In the early
part of 2006, the FDNY experienced several challenging fires in
high-rise fireproof residential buildings. These fires were similar to
several incidents that, in the past, had claimed the lives of
firefighters and civilians. One fire in particular nearly claimed the
lives of several firefighters, and multiple members went to the hospital
This fire occurred in a
building that 10 years earlier was the scene of a line of duty death of
a member from the FDNY. With this near miss incident, interest was
renewed in developing tactics that would better protect both
firefighters and civilians. In this effort, the FDNY requested the
assistance of the National Institute of Standards and Technology (NIST).
This request was answered by Dan Madrzykowski and Steve Kerber, fire
protection engineers in the Firefighting Technology Group of NIST.
NIST was in the process of planning a series of tests for the spring of
2006 with the Toledo Fire Department; the focus of these tests was
using positive pressure fans for stairwell pressurization and smoke
control in high rise buildings. The concept was for a fire department to
deploy portable fans to pressurize stairwells in high-rise buildings,
allowing the fire units to limit smoke contamination of the stairwells
and upper floors. A question that lingered was whether the portable fans
would still be effective with increased pressures from actual fires.
NIST validated the results from Toledo in December of 2006 in a series
of live burns in a 17-story high-rise building in Chicago.
fire service now began to request that the fire protection engineers
study other tactics that possibly could provide an additional level of
safety for firefighters and make for a more efficient operation. Of
particular interest was the need for better understanding the effects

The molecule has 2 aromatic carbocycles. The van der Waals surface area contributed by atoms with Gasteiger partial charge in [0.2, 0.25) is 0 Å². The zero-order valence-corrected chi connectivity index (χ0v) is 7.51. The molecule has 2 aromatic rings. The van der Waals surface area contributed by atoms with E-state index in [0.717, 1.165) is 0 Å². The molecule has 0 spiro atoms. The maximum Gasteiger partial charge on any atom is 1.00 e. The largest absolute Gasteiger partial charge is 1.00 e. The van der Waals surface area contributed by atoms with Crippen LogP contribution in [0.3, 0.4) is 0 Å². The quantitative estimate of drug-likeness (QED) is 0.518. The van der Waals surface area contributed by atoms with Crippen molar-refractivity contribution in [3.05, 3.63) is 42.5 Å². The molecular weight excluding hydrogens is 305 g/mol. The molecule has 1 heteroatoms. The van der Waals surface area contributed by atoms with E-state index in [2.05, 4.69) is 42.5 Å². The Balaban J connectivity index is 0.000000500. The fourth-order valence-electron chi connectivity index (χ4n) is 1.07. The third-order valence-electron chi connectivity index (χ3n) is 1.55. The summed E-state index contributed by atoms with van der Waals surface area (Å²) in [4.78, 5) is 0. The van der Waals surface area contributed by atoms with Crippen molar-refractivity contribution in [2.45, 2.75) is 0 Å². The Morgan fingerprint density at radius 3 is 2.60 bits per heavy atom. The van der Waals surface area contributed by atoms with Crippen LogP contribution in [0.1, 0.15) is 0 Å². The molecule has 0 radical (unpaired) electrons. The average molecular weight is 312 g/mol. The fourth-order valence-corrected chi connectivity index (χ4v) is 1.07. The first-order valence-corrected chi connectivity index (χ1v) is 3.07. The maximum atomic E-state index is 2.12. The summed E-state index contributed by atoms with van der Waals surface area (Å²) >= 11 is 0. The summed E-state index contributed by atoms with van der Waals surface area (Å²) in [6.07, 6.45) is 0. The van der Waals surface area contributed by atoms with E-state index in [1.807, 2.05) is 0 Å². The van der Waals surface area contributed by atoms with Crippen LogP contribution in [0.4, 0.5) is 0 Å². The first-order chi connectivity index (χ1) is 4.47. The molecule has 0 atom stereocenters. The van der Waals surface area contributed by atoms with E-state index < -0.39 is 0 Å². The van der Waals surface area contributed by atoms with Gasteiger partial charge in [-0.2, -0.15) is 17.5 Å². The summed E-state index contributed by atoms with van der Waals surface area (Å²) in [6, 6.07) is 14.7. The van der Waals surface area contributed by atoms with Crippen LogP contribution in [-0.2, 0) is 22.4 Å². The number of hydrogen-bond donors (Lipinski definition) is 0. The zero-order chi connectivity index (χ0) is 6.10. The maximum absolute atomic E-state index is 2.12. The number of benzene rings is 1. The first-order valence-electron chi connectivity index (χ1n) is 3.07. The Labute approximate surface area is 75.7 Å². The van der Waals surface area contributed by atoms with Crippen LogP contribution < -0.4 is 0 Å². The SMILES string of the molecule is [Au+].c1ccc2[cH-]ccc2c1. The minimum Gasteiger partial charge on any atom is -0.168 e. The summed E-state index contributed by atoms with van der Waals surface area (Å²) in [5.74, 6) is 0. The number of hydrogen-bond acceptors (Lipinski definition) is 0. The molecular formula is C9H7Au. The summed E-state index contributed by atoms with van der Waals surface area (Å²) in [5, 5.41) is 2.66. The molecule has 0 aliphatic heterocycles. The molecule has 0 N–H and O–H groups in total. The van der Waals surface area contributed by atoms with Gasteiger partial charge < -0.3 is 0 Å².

that wind had on fire dynamics in high-rise buildings due to FDNY’s past
experience with the negative effects that wind had on these fires.
this newly formed partnership proving so valuable, the FDNY was able to
secure a high-rise on Governors Island to test alternate strategies to
combat wind driven fires. With the support of NIST and funding through
the Department of Homeland Security and the Assistance to Firefighters
grants, testing was conducted in February of 2008.
tools such as wind control devices, high-rise nozzles and PPV fans were
tested for their usefulness and ability to control these fires. A
wealth of knowledge was gained through this testing, and the FDNY
changed its tactics, trained and equipped line units and is better
prepared today to fight fires in high-rise buildings. In the last
several years, the FDNY has utilized these tactics in at least 20
serious high-rise fires with very positive results and has not
experienced any serious firefighter injuries at these incidents.
history that I have discussed is just the tip of the iceberg. The
testing continues today with NIST and Underwriters Laboratories’
Firefighter Safety Research Institute. The importance of the partnership
between the fire service and fire protection engineers cannot be
overstated. The fire service today has knowledge of fire dynamics like
never before. Testing allows the fire service to validate tactics and
make changes to better provide safety. Changes in the fire service today
are not based purely on personal observation and judgment; they are
based on the testing that proves and validates their effectiveness.
the start of this partnership, the FDNY can show a reduction of
traumatic injuries to its members from changing fire conditions. The
fire ground is constantly evolving with changes to building construction
and fuels that fill our homes. The fire service will continue to
benefit from this ability to see how the these changes influence the
fire and how we can deploy tactics and resources to combat the modern
The fire service community
owes a debt of gratitude to the dedication and support of fire
protection engineers like Dan Madrzykowski and Steve Kerber. There
continues to be requests from the fire service for better understanding
of fire and means to control it; in the future, additional testing will
further enhance our safety and effectiveness.
Chief George Healy is with the New York City Fire Department.